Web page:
Looking after a puppy is a very time consuming pastime and can involve a lot of hard work and stress. You obviously need to consider whether you can afford the time and patience to dedicate to a puppy before you buy one, but having done this you will no doubt find the task of puppy care very involving and rewarding.
Most breeders agree to release their puppies at around 8 weeks old. Your puppy will have been used to being with its litter mates and so be prepared for some initial nerves when you get it home.
A good way to help your puppy to settle is to have a blanket or soft toy that contains the scent of the mother and litter mates, a good breeder will normally provide you with this. Some puppies can take a few nights to settle which is quite normal, it is just important to remember to be patient.
Puppies at 7/8 weeks of age will normally be eating four meals a day evenly spaced throughout the day. This does not always fit in with everyone's lifestyle but do remember it will only be for a short time and any drastic change to the puppies’ routine will only help to upset it more.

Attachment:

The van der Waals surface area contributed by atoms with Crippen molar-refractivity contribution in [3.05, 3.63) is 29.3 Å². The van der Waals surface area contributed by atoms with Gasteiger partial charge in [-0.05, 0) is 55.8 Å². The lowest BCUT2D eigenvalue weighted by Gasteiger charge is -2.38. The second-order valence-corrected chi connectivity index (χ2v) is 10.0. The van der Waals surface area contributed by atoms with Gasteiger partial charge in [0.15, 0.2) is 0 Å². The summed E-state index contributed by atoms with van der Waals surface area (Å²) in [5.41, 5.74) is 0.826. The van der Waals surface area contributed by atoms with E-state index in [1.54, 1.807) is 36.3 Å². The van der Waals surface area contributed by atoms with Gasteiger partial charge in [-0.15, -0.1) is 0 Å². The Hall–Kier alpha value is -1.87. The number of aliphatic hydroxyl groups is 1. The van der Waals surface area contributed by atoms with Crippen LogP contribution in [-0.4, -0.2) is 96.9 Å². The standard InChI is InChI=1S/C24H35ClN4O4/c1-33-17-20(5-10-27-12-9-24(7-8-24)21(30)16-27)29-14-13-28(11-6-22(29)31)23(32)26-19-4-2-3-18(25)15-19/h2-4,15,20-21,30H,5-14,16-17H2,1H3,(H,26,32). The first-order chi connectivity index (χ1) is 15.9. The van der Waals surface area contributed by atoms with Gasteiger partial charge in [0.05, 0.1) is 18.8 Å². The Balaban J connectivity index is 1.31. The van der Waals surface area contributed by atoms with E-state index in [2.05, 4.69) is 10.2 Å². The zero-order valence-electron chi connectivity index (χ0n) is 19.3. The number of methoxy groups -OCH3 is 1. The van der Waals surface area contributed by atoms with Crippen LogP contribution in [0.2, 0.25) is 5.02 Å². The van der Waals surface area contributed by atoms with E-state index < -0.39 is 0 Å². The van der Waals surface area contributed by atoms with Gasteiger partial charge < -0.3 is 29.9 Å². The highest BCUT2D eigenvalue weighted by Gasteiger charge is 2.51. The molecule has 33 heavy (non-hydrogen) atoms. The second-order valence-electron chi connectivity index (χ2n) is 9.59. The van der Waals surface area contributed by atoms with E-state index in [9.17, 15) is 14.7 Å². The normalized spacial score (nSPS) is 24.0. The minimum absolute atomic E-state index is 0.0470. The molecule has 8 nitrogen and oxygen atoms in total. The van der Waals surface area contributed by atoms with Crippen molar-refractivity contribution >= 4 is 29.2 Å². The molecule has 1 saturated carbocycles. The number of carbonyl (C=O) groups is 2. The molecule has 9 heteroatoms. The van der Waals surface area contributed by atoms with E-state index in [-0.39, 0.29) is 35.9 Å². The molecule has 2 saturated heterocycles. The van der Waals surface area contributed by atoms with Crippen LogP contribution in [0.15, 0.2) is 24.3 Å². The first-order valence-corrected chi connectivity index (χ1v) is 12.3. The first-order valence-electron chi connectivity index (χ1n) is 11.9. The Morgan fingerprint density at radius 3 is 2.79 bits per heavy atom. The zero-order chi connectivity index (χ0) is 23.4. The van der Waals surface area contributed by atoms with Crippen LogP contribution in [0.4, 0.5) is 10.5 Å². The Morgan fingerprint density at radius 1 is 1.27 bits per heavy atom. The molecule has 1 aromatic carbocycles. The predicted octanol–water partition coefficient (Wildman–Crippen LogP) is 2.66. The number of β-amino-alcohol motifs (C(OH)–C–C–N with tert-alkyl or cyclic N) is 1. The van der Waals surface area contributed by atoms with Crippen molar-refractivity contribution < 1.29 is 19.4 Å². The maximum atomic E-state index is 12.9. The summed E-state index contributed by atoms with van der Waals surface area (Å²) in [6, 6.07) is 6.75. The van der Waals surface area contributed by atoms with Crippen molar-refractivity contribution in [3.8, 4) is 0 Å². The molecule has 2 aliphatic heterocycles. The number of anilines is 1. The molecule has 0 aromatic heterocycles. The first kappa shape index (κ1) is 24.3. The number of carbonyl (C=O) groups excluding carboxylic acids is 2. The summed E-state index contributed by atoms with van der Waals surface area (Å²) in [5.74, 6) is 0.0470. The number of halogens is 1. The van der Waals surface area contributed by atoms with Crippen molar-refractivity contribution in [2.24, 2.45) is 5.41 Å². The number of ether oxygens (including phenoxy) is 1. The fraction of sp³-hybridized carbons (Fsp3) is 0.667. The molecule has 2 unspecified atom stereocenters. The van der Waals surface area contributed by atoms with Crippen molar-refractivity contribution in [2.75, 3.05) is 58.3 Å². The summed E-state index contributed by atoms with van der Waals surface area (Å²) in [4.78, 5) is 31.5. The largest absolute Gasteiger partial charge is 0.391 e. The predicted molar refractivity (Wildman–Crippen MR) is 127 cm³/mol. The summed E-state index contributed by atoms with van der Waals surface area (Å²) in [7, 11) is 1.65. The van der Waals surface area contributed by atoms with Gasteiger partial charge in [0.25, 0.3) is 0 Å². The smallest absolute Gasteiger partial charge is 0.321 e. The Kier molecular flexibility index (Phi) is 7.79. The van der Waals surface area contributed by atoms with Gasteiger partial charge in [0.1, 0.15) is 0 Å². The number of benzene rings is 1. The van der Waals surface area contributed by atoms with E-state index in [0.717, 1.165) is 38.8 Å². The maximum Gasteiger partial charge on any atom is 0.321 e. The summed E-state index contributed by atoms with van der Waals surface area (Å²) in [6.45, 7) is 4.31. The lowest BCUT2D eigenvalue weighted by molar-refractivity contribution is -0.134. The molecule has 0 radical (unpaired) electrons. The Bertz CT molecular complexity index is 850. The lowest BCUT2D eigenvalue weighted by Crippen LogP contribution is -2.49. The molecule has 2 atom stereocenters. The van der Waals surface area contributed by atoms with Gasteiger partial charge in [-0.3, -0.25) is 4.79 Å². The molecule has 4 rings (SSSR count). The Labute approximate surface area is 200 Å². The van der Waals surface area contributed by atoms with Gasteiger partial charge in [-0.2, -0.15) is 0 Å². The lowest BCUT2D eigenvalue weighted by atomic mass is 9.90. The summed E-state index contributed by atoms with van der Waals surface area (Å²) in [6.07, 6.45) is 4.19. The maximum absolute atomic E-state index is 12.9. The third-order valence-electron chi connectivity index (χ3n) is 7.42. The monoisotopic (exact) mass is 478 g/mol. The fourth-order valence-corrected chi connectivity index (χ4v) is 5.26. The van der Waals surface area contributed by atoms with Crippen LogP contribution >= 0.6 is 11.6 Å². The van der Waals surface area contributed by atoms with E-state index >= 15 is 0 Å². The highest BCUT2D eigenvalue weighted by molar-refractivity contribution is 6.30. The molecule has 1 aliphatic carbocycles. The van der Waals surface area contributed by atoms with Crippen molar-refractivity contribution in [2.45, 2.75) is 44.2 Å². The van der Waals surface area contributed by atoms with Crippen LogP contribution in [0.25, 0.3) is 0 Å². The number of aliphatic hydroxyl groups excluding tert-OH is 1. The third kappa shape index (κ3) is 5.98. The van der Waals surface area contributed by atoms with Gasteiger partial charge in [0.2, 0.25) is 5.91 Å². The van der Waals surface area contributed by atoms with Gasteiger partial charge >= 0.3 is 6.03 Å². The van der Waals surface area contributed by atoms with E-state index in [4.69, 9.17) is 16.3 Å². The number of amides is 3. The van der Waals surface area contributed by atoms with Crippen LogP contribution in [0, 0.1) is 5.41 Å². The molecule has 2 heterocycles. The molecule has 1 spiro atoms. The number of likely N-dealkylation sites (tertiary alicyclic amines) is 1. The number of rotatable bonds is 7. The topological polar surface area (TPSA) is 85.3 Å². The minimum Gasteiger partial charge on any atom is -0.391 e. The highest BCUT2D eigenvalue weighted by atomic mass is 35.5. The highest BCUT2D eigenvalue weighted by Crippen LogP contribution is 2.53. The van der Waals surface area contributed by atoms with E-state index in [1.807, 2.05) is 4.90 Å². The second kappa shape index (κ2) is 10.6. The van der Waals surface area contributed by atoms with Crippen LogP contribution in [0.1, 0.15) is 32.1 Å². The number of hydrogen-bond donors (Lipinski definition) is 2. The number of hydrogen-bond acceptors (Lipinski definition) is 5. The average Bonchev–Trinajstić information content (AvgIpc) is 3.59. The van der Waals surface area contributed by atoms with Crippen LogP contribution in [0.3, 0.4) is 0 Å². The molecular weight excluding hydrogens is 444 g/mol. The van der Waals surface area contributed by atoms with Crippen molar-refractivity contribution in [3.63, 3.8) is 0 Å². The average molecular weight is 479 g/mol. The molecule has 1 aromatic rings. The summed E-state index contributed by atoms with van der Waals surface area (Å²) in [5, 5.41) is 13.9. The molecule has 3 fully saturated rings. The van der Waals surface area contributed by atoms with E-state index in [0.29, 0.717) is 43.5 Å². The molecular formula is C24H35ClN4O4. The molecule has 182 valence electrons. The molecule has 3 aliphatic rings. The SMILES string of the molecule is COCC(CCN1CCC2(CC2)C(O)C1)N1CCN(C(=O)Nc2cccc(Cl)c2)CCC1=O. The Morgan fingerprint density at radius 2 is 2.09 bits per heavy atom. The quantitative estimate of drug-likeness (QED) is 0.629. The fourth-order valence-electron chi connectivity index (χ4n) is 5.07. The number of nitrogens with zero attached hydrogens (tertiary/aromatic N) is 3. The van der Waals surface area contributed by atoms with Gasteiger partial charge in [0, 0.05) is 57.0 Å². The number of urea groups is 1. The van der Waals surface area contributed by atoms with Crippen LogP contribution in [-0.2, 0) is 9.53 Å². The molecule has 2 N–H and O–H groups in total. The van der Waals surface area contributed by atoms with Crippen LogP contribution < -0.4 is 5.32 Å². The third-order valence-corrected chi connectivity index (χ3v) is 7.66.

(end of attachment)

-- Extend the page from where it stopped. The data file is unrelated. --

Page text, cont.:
When the puppy reaches 9 to 10 weeks it will be ready for it's first inoculation. Some vets vary as to what age they will administer the first jab, so it is a good idea to contact your vet as soon as you purchase the puppy. The vet will give your puppy a general examination of health on your first visit and after the second jab is given your puppy will soon be ready to see the big wide world it is about to grow up in.
It is extremely important not to exercise your puppy too often during the crucial developing period between 3 and 8 months, too much exercise will stop the puppies bones from forming properly. It is however just as important not to under exercise a puppy. Generally you will tend to find puppies will give themselves plenty of exercise by playing in the garden and you can introduce exercise on a lead very gradually.
Also, I do not recommend allowing the puppy to climb stairs, this can cause stress on the bones between the wrist and elbow/knee causing the bone to push over the joint. This is generally called overrun and is caused when the dog comes down stairs and puts pressure on those front paws pushing the soft bone up and over.
Your puppy will be learning from the very second it sets foot in your home, so it is a good idea to lay the ground rules down as soon as your puppy arrives. Puppy training should not be a succession of corrections and telling off. It should all be done in the spirit of puppy play, firm but fair.
The way your puppy develops into an adult depends a great deal on how it is guided through its formative early months. The two most important words to remember throughout the life of any dog, be it a puppy or an adult, are consistency and fairness.